In 1917, Russian Tsar Nicholas II was forced to abdicate from the throne after the March Revolution. I think that the main reason he abdicated was not because of the opposition of the people, but Russia’s failures in World War One, however there are many reasons considered for why he did it. The top four are: the opposition of the town workers, Russia’s poor performance in WW1, the weakness of Tsar Nicholas II, and the events in St Petersburg in February 1917. The opposition of the peasant and town workers were a very important factor in bringing down the Tsar. When Nicholas was first crowned Tsar in 1894, the whole country rejoiced and had a new hope for a brighter future, that things would be better than they were before.
However, although these factors were important in contributing to the decline of the Provisional Government, it was ultimately their internal decisions, one deciding to continue fighting in the war, that lead to the failure of it. Actions made by the Provisional Government towards the continuation in the war can be the seen as the main reason for their failure in 1917. Many within the Provisional Government believed that it was Russia’s duty to stay in the war, in particular, the foreign minister, Paul Milyukov, strongly believed that Russia’s future lay with victory over Germany. This sparked conflict between the Soviet and the Provisional Government, as the Soviet only accepted the continuation of war to stop Germany taking over, where as the the Provisional Government had other aims to claim territory. This clash of aims created trouble for the government, as in April 1917 demonstrations in Petrograd began to stop the war.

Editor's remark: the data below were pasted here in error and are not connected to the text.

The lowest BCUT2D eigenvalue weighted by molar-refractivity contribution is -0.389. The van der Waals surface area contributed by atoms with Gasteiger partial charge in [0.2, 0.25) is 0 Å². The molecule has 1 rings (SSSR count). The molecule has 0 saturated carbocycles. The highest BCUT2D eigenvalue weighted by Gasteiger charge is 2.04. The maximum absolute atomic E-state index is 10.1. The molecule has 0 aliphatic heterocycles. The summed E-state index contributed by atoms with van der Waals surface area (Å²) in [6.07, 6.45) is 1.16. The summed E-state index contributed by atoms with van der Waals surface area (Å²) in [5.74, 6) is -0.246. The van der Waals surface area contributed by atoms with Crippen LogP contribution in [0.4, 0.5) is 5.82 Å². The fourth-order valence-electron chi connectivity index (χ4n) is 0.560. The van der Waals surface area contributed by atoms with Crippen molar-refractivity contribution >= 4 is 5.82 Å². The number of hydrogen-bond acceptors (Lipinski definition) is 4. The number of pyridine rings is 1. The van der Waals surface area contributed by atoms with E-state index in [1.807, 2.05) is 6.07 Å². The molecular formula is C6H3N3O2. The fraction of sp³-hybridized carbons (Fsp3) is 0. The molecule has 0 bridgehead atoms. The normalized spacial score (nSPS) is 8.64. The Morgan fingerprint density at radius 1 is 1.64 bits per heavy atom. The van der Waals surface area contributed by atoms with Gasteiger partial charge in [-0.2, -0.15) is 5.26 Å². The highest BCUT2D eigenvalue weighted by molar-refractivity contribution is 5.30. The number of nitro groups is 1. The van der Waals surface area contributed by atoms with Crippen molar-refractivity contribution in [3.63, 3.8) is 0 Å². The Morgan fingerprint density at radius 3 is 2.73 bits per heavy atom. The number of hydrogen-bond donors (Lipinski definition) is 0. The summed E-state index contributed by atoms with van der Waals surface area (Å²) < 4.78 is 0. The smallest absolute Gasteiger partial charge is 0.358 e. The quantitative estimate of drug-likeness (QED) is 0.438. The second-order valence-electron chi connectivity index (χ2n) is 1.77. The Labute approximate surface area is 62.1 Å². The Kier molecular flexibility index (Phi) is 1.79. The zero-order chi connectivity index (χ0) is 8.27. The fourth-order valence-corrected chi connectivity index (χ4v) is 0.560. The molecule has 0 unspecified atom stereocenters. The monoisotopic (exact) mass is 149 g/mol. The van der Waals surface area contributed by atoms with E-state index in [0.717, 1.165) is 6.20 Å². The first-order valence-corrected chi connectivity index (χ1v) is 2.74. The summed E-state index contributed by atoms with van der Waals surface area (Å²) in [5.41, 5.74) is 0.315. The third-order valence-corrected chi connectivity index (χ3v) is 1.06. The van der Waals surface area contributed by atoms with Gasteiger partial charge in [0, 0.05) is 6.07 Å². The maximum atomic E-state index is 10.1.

How far was Nicholas II responsible for the fall of the Romanovs in 1917? In 1917, Russia were currently in their third year fighting in World War 1 and had just gone through a major revolution, the February Revolution, which caused a lot of negative feelings towards the government. In 1917, Nicholas II was forced to abdicate on behalf of himself and his son after being captured by members of the state Duma. There were many reasons why the Romanovs fell from power in 1917, one being the war failures during WW1 and the Russo-Japanese war which was a result of Tsar Nicholas’ poor leadership and awful decision making within the war. Other factors include political issues which were made worse by the Tsar’s lack of understanding of the proletariat society and the poor living and working conditions which were caused due to the Tsar’s … to run a country.
As it was them who started the protest which turned into a revolution and also they were the ones behind the mutiny of the troops. However, the military was having many problems such as the war was going horribly wrong with many casualties, poor commanding from officers and limited military resources and equipment. The peasants were doing the fighting and the dying. So this could be a small contributing factor to the fall of the Romanov's on several different reasons. Firstly the tsar did not help the peasants personally, but instead leave the burden to the prime ministers when they cannot rule like a democracy today.
Both soldiers and civilians blame the defeats in the war and the growing crises on the home front on Tsar. Even the Tsars only army stated it wouldn’t support him if a revolution occurred. Explain the importance/significance of World War 1 to the downfall of the Tsar WWI was a very significant event on the rule of Tsar Nicholas 11. Although it initially bolstered his position, it then became a large factor that contributed to Nicholas’ downfall. The Country was ecstatic when the Tsar made the announcement that Russia was going to fight against Germany in WWI.